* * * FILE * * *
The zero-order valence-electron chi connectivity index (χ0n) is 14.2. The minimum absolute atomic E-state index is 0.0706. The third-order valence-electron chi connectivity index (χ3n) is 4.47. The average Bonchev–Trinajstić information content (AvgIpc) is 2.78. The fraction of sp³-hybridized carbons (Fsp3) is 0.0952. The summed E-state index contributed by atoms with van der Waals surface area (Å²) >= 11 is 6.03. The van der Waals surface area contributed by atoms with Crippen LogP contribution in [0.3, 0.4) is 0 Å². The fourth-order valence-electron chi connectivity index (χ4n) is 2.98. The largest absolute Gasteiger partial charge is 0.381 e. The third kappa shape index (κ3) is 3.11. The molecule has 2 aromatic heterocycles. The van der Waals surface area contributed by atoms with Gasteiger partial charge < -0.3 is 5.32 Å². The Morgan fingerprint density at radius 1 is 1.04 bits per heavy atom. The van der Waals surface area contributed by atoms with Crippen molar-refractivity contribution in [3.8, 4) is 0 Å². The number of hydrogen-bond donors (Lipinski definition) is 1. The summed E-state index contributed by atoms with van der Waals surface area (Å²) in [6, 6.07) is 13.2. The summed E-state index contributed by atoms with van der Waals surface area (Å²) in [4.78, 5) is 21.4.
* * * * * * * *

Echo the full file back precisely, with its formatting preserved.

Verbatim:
The zero-order valence-electron chi connectivity index (χ0n) is 14.2. The minimum absolute atomic E-state index is 0.0706. The third-order valence-electron chi connectivity index (χ3n) is 4.47. The average Bonchev–Trinajstić information content (AvgIpc) is 2.78. The fraction of sp³-hybridized carbons (Fsp3) is 0.0952. The summed E-state index contributed by atoms with van der Waals surface area (Å²) >= 11 is 6.03. The van der Waals surface area contributed by atoms with Crippen LogP contribution in [0.3, 0.4) is 0 Å². The fourth-order valence-electron chi connectivity index (χ4n) is 2.98. The largest absolute Gasteiger partial charge is 0.381 e. The third kappa shape index (κ3) is 3.11. The molecule has 2 aromatic heterocycles. The van der Waals surface area contributed by atoms with Gasteiger partial charge < -0.3 is 5.32 Å². The Morgan fingerprint density at radius 1 is 1.04 bits per heavy atom. The van der Waals surface area contributed by atoms with Crippen molar-refractivity contribution in [3.8, 4) is 0 Å². The number of hydrogen-bond donors (Lipinski definition) is 1. The summed E-state index contributed by atoms with van der Waals surface area (Å²) in [6, 6.07) is 13.2. The summed E-state index contributed by atoms with van der Waals surface area (Å²) in [4.78, 5) is 21.4.